- Tanzania’s central bank has told cryptocurrency investors that they are free to dabble in cryptocurrencies.
- The bank’s manager warned that the investors should be wary of the risks posed by the new asset class.
- Tanzania is now joining the league of nations that are choosing to develop their own CBDCs.
Tanzania is not following the path of other African countries in imposing an outright ban against cryptocurrencies. The East African nation has given investors a wide latitude to operate in cryptos but should be fully aware of the potential risks of the asset class.
Tanzania’s apex bank, the Bank of Tanzania has given investors the green light to go ahead with cryptocurrency trading but absolves itself of any risks and liabilities that could befall investors. The central bank’s governor, Florens Luoga, took the opportunity to reiterate that cryptos are not outlawed by the country but authorities are currently brainstorming on the best way to regulate them.
“We can’t outlaw something that we are not yet competent with or regulate a game that we don’t really know how it is played. We have not reached a position where we can properly regulate cryptocurrencies, but we welcome applications from interested parties,” Luoga stated. “All should feel free to present their ideas for consideration.”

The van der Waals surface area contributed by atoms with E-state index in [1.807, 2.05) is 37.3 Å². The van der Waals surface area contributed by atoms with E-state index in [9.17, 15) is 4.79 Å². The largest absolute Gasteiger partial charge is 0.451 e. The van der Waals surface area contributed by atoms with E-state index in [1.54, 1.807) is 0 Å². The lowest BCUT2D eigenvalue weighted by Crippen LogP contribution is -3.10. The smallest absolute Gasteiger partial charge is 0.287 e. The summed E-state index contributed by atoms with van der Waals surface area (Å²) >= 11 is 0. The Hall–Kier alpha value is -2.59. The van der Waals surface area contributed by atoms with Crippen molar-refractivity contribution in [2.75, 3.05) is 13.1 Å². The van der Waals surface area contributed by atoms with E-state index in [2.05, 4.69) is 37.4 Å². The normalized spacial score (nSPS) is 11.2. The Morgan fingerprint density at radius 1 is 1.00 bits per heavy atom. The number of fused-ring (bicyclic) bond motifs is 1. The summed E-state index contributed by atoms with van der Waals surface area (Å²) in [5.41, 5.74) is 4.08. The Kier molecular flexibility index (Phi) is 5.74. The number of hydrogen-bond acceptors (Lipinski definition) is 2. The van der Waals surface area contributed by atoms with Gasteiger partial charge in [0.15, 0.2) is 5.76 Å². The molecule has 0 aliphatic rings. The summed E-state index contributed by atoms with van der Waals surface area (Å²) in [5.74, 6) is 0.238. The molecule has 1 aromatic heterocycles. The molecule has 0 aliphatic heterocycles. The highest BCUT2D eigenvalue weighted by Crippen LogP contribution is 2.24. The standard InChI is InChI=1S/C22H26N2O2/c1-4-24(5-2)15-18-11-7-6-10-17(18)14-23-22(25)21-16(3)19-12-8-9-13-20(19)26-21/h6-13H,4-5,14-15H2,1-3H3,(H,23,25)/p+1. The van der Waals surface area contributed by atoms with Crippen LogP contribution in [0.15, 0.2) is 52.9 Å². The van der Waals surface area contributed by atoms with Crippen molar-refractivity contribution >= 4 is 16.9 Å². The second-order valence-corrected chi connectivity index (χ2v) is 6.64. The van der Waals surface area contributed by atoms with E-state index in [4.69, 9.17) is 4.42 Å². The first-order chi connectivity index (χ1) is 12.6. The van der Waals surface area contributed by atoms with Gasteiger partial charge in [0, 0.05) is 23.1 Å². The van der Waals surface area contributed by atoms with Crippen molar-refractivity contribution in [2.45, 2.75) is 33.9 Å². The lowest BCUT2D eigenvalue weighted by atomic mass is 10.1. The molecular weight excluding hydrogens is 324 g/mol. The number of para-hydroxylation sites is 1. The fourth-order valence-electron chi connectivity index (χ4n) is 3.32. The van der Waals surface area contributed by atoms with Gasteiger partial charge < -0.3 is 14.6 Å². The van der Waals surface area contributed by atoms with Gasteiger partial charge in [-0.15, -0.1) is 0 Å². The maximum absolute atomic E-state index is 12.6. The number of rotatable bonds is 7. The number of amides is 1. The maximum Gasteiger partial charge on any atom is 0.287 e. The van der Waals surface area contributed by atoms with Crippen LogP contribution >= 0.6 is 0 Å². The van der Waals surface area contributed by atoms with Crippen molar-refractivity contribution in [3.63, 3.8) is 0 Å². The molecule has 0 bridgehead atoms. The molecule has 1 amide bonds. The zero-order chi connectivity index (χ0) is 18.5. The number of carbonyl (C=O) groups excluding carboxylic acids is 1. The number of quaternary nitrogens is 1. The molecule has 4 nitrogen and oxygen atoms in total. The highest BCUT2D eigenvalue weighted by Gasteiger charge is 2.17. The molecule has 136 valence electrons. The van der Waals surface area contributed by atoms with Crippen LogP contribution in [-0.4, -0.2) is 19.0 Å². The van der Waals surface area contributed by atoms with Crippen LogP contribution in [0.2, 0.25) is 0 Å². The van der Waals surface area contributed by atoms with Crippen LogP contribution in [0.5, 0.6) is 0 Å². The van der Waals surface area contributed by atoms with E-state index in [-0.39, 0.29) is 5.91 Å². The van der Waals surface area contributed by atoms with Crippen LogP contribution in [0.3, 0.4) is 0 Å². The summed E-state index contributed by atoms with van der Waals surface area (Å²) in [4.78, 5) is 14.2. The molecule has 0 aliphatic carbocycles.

Luoga’s recent statement mirrors the stance of the country’s president, Samoa Suluhu, for regulators to brace themselves for the proliferation of cryptocurrencies in the country. In anticipation, the country inaugurated a blockchain advisory team with the country’s central bank taking positive steps to prepare for the adoption of cryptocurrencies.
The bank’s governor ended his statement by urging investors to be cautious of the risks generally associated with cryptocurrencies such as wild volatility and the growing threat of rug pulls and hacks in DeFi.
Tanzania Does Not Want To Be Late To The CBDC Party
Tanzania has revealed plans for the creation of its CBDCs like its contemporaries. The plan to launch the CBDC was borne out of the country’s desire not to play second fiddle to other countries that are already at different stages of CBDC development.
“To ensure that our country is not left behind in the adoption of central bank digital currencies, the Bank of Tanzania has already begun to have its own CBDC,” said Luaga.’
Nigeria took the lead in becoming the first African country to launch CBDCs with Ghana, South Africa, and Namibia indicating that they are experimenting with CBDCs for a potential full-scale adoption.